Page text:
Arianna Huffington

May 092011

I’m sorry to announce the death of the San Leandro Patch.  No, you don’t need to rush and click on the link to see if it’s disappeared.  It’s still there.  My guess is it will still be there for a few more months.  Can’t tell you how many, August would not be an unrealistic date for its final demise, but it’ll surely be gone (at least for all intents and purposes) by the end of the year.  My guess is Jill Replogle, the local editor, is already looking for a new job.  Journalism jobs are very hard to find, specially in this economy, but at least three of her Patch editor colleagues from this immediate area have already jumped ship and found work elsewhere.   She’ll find something. She doesn’t have a choice.

I’m sad.  The Patch was (is) great while it lasted: it provided us with a forum where to bitch about what’s wrong in San Leandro, meet new friends and discuss ever more esoteric topics.  My knowledge of Catholic sexual doctrine and the value of various educational degrees has improved dramatically since I googled these topics for Patch discussions.  Yeah, the Patch never was what it promised it’d be: “hyper-local journalism”, but it was something.  Hopefully, something good (perhaps a site like Berkeleyside) will arise from its ashes.  It’ll be up to us.

We knew that the Patch was a failed concept even before it came to town.  The Business Insider did the math, it’s just impossible for a site like Patch to support itself on advertisement alone, even if it actually managed to sell advertisement.   AOL was never very clear on how it planned to monetized the Patch.  Some thought local merchants would be willing to pay premium rates, but it’s not realistic that the Patch would  attract the same quantity of readers that a local rag like the San Leandro Times enjoys.  So far the Patch has only convinced two local merchants (one, part of a chain which I suspect may have a nationwide advertisement agreement) to advertise on the San Leandro Patch.   Ideas like  “groupon“-type coupons were considered, but they haven’t materialized so I imagine there hasn’t been enough local interest either.  Without the readership, they’re hard sells.  At least one writer believes that the Patch’s value is on its business directory, a virtual yellow pages online.  But the directory is badly designed and not user-friendly.  Few local merchants and customers have added their takes on the businesses.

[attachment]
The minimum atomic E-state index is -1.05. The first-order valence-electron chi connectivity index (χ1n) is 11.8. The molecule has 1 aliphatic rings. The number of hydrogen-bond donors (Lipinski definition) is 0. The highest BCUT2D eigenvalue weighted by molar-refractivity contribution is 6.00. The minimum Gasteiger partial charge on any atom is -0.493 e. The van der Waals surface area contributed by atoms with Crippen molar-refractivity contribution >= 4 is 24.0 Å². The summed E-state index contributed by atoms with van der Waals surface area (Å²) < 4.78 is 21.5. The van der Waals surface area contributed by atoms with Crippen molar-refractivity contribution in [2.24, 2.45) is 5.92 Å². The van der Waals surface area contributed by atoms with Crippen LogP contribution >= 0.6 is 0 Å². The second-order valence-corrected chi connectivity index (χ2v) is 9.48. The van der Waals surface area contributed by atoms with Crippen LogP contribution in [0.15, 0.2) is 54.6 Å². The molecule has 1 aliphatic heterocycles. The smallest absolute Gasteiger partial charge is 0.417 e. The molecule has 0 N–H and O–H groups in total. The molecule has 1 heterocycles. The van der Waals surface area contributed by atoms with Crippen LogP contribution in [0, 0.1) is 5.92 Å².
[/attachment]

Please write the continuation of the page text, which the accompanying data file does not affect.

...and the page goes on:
Perhaps, if pursued with enough intensity, some of these “local revenue” ideas would have worked out – but sometime around the end of last year AOL lost faith.  It decided to go in a new direction and buy the Huffington Post.  It paid $315 Million for a site that boasted almost 28 million monthly unique visitors and that had just become profitable.  As part of the deal, Ariana Huffington was put in charge of AOL’s media business, including the Patch.

AOL has been heavily bleeding money on its media investments.  Patch, in particular, has been expensive.  From January 2010 to April 2011, AOL  lost $115 Million on the Patch, and the figure may rise to $175 Million by the end of the year.  Revenue has been too small to make a dent.   AOL and Huffington are getting impatient and they’re  trying to cut the bleeding.  By far, their greatest costs are the salaries of their journalists.  Each Patch’s started with one editor and a number of freelancers who together produced about three local stories a day.  Not great quality stories, but stories.  But at $50-$150 a pop those stories were too expensive.  Around the time the Huffington Post was acquired, AOL started cutting freelance budgets.  While Huffington later announced that Patch would be hiring as many as 800 extra  journalists – about one per Patch -, most of those jobs never materialized.

Instead AOL decided to go in a completely different direction: recruit local bloggers to provide free content, aggregate stories from other sites, and publish stories across multiple Patches.  The hyperlocal angle is going away.  While the San Leandro Patch used to publish about 3 local stories a day, now it’s down to one – and not a particularly good one.  Today’s was on a 4th grade student receiving an award.    Of the other 8 stories on the home page (published in the last 3 days or so), 7 were posted to multiple Patches.  None of the aggregated news concern San Leandro.  The next step, I think, will be to consolidate nearby Patches.  They’ll probably start with smaller communities – but eventually I daresay the San Leandro Patch and the San Lorenzo Patch will share an editor.